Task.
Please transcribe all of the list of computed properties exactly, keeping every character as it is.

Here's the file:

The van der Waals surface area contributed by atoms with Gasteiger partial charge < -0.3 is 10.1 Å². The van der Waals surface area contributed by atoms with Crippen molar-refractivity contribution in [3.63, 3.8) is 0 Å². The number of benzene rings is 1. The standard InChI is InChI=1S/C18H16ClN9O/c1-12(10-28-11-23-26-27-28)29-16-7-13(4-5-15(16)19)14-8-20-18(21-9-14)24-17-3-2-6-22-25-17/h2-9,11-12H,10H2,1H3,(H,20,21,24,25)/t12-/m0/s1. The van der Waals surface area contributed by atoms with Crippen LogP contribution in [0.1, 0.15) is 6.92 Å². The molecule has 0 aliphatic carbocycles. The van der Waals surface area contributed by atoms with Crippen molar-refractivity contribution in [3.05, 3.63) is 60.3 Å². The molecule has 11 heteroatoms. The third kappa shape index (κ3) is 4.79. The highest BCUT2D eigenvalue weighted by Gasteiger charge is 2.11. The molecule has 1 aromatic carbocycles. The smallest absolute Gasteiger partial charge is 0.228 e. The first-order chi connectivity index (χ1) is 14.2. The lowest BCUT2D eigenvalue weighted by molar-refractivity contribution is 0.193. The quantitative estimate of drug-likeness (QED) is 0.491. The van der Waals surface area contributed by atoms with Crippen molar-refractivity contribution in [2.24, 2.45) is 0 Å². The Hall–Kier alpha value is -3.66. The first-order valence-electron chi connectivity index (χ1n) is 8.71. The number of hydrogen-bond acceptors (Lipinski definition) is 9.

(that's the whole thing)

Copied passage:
The van der Waals surface area contributed by atoms with Gasteiger partial charge < -0.3 is 10.1 Å². The van der Waals surface area contributed by atoms with Crippen molar-refractivity contribution in [3.63, 3.8) is 0 Å². The number of benzene rings is 1. The standard InChI is InChI=1S/C18H16ClN9O/c1-12(10-28-11-23-26-27-28)29-16-7-13(4-5-15(16)19)14-8-20-18(21-9-14)24-17-3-2-6-22-25-17/h2-9,11-12H,10H2,1H3,(H,20,21,24,25)/t12-/m0/s1. The van der Waals surface area contributed by atoms with Crippen LogP contribution in [0.1, 0.15) is 6.92 Å². The molecule has 0 aliphatic carbocycles. The van der Waals surface area contributed by atoms with Crippen molar-refractivity contribution in [3.05, 3.63) is 60.3 Å². The molecule has 11 heteroatoms. The third kappa shape index (κ3) is 4.79. The highest BCUT2D eigenvalue weighted by Gasteiger charge is 2.11. The molecule has 1 aromatic carbocycles. The smallest absolute Gasteiger partial charge is 0.228 e. The first-order chi connectivity index (χ1) is 14.2. The lowest BCUT2D eigenvalue weighted by molar-refractivity contribution is 0.193. The quantitative estimate of drug-likeness (QED) is 0.491. The van der Waals surface area contributed by atoms with Crippen molar-refractivity contribution in [2.24, 2.45) is 0 Å². The Hall–Kier alpha value is -3.66. The first-order valence-electron chi connectivity index (χ1n) is 8.71. The number of hydrogen-bond acceptors (Lipinski definition) is 9.